All author's publications are listed below.
The paper highlights the feedback loop between media, politics, foreign influence and science in relation to the adoption of Genetically Modified Organisms (GMOs) in food production in Uganda to demonstrate that socio-cultural considerations are important in the GMO science and technology debates. Based on the science-in-society model, the findings from a content analysis of newspaper articles over a four-year period, supplemented by interviews with scientists, activists from non-governmental organisations, journalists, and Members of Parliament's Science and Technology Committee, the study found that food is a politically thick issue. Both activists and scientists opportunistically use the media, the platforms where the public access and contribute content, to appeal to the politicians to legislate GMOs in their favour, arguing that the activists or the scientists' position is in the `public interest'. Often, such coverage produces a paradox for the public by accelerating uncertainty regarding the science and the products of genetic modification, especially when politicians fail to decide for fear of the political implications of their action as is the case in Uganda.
Studies on women's marginalisation as authors and sources of science stories in the media in developing countries are few, and fewer in the context of genetically modified organisms (GMOs). Using feminist media theory, this study surmises that women are accordingly underrepresented in GMO stories. Based on a content analysis of 317 stories published in two Ugandan newspapers, findings indicate that chances of females being published as authors and sources increase if they collaborate with a male. There is a need for female scientists to collaborate with male counterparts and journalists to increase their visibility in the media in an agricultural sector where women are great contributors to the labourforce.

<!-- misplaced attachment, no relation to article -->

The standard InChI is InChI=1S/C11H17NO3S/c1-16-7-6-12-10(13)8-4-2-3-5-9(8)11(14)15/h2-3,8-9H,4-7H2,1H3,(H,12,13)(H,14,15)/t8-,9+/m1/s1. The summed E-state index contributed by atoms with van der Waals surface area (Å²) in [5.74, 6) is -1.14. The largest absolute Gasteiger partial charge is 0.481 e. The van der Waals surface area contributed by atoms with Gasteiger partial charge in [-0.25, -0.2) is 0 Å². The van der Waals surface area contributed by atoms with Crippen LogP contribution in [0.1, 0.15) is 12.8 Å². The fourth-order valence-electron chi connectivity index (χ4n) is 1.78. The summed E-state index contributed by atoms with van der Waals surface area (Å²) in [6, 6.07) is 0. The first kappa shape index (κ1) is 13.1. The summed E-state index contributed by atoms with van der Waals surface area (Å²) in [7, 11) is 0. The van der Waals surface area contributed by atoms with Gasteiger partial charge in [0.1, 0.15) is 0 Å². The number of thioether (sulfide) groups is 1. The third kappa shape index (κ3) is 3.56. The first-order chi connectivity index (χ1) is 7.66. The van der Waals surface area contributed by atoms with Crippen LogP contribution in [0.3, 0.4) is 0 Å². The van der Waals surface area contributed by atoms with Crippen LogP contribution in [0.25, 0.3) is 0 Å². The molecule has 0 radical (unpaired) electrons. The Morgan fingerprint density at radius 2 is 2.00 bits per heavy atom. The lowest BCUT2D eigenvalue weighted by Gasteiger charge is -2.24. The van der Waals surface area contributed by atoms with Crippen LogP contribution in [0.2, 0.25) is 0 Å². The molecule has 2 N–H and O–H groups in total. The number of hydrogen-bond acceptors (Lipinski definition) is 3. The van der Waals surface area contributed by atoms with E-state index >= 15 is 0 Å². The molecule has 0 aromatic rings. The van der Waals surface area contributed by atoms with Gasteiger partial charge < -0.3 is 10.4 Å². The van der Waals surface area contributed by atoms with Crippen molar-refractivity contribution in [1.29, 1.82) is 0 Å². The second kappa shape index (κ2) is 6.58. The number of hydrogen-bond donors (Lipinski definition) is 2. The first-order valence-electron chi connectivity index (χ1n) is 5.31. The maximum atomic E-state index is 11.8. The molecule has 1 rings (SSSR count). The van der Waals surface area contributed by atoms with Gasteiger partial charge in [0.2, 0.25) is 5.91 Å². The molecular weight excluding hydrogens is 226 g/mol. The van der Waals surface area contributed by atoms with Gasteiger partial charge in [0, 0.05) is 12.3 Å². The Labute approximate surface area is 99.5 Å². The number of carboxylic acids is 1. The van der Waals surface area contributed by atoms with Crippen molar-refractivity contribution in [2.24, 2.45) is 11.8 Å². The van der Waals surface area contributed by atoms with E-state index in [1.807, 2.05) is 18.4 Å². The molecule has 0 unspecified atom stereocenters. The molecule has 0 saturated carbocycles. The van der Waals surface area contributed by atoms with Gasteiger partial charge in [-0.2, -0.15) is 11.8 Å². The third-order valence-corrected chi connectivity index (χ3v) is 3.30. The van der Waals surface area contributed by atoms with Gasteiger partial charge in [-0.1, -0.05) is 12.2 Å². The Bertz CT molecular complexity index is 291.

This commentary uses a case study of Uganda and the country's attempts to adopt genetically modified organisms (GMOs) to demonstrate how activists have become communicators of scientific knowledge in the digital age. The digital age allows activists to share their information and collaborate with those who can push their agenda. I argue that anti-GMO activists have positioned themselves as influencers in a debate where weight-of-scientific evidence seems to have been overshadowed by perceptions, largely driven by socio-democratic considerations that require participation in technological uptake.